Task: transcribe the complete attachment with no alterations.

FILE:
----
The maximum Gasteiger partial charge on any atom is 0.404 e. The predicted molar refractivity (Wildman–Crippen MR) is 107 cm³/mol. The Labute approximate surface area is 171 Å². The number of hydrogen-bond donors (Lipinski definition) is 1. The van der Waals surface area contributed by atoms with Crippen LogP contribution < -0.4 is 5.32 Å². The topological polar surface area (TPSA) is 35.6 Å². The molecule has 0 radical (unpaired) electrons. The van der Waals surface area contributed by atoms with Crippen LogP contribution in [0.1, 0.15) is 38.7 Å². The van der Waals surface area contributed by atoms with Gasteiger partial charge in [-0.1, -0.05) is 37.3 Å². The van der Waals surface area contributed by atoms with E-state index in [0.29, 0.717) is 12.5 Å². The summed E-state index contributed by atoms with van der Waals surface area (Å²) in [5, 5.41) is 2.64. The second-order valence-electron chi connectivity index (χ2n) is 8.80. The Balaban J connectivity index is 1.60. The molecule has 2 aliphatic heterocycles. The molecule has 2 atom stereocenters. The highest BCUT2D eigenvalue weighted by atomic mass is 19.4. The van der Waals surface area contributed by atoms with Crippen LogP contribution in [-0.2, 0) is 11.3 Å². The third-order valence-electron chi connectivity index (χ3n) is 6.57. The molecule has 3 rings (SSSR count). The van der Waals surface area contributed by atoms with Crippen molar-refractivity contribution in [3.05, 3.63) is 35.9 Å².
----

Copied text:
The maximum Gasteiger partial charge on any atom is 0.404 e. The predicted molar refractivity (Wildman–Crippen MR) is 107 cm³/mol. The Labute approximate surface area is 171 Å². The number of hydrogen-bond donors (Lipinski definition) is 1. The van der Waals surface area contributed by atoms with Crippen LogP contribution < -0.4 is 5.32 Å². The topological polar surface area (TPSA) is 35.6 Å². The molecule has 0 radical (unpaired) electrons. The van der Waals surface area contributed by atoms with Crippen LogP contribution in [0.1, 0.15) is 38.7 Å². The van der Waals surface area contributed by atoms with Gasteiger partial charge in [-0.1, -0.05) is 37.3 Å². The van der Waals surface area contributed by atoms with E-state index in [0.29, 0.717) is 12.5 Å². The summed E-state index contributed by atoms with van der Waals surface area (Å²) in [5, 5.41) is 2.64. The second-order valence-electron chi connectivity index (χ2n) is 8.80. The Balaban J connectivity index is 1.60. The molecule has 2 aliphatic heterocycles. The molecule has 2 atom stereocenters. The highest BCUT2D eigenvalue weighted by atomic mass is 19.4. The van der Waals surface area contributed by atoms with Crippen LogP contribution in [-0.2, 0) is 11.3 Å². The third-order valence-electron chi connectivity index (χ3n) is 6.57. The molecule has 3 rings (SSSR count). The van der Waals surface area contributed by atoms with Crippen molar-refractivity contribution in [3.05, 3.63) is 35.9 Å².